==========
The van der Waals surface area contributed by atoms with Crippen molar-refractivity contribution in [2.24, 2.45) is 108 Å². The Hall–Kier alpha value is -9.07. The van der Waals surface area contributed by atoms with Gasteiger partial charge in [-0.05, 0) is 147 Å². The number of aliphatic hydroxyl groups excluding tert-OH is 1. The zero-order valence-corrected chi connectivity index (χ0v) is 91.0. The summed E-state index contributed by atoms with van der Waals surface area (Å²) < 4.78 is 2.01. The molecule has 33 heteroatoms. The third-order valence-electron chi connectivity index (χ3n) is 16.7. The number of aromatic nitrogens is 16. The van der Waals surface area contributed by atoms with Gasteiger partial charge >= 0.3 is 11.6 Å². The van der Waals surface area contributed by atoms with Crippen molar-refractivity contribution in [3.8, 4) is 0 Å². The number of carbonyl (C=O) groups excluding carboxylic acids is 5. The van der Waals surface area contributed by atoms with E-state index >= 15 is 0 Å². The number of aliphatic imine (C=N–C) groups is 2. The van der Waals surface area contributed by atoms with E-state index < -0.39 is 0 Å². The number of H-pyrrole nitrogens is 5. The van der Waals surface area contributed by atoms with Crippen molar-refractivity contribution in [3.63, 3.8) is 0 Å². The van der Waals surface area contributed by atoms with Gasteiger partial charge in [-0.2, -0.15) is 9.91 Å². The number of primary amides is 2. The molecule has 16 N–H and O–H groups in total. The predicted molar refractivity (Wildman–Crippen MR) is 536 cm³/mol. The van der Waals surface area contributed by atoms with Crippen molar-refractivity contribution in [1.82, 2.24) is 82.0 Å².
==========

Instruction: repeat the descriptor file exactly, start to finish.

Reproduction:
The van der Waals surface area contributed by atoms with Crippen molar-refractivity contribution in [2.24, 2.45) is 108 Å². The Hall–Kier alpha value is -9.07. The van der Waals surface area contributed by atoms with Gasteiger partial charge in [-0.05, 0) is 147 Å². The number of aliphatic hydroxyl groups excluding tert-OH is 1. The zero-order valence-corrected chi connectivity index (χ0v) is 91.0. The summed E-state index contributed by atoms with van der Waals surface area (Å²) < 4.78 is 2.01. The molecule has 33 heteroatoms. The third-order valence-electron chi connectivity index (χ3n) is 16.7. The number of aromatic nitrogens is 16. The van der Waals surface area contributed by atoms with Gasteiger partial charge >= 0.3 is 11.6 Å². The van der Waals surface area contributed by atoms with Crippen molar-refractivity contribution in [3.8, 4) is 0 Å². The number of carbonyl (C=O) groups excluding carboxylic acids is 5. The van der Waals surface area contributed by atoms with E-state index >= 15 is 0 Å². The number of aliphatic imine (C=N–C) groups is 2. The van der Waals surface area contributed by atoms with E-state index < -0.39 is 0 Å². The number of H-pyrrole nitrogens is 5. The van der Waals surface area contributed by atoms with Crippen molar-refractivity contribution in [3.63, 3.8) is 0 Å². The van der Waals surface area contributed by atoms with Gasteiger partial charge in [-0.2, -0.15) is 9.91 Å². The number of primary amides is 2. The molecule has 16 N–H and O–H groups in total. The predicted molar refractivity (Wildman–Crippen MR) is 536 cm³/mol. The van der Waals surface area contributed by atoms with Crippen molar-refractivity contribution in [1.82, 2.24) is 82.0 Å².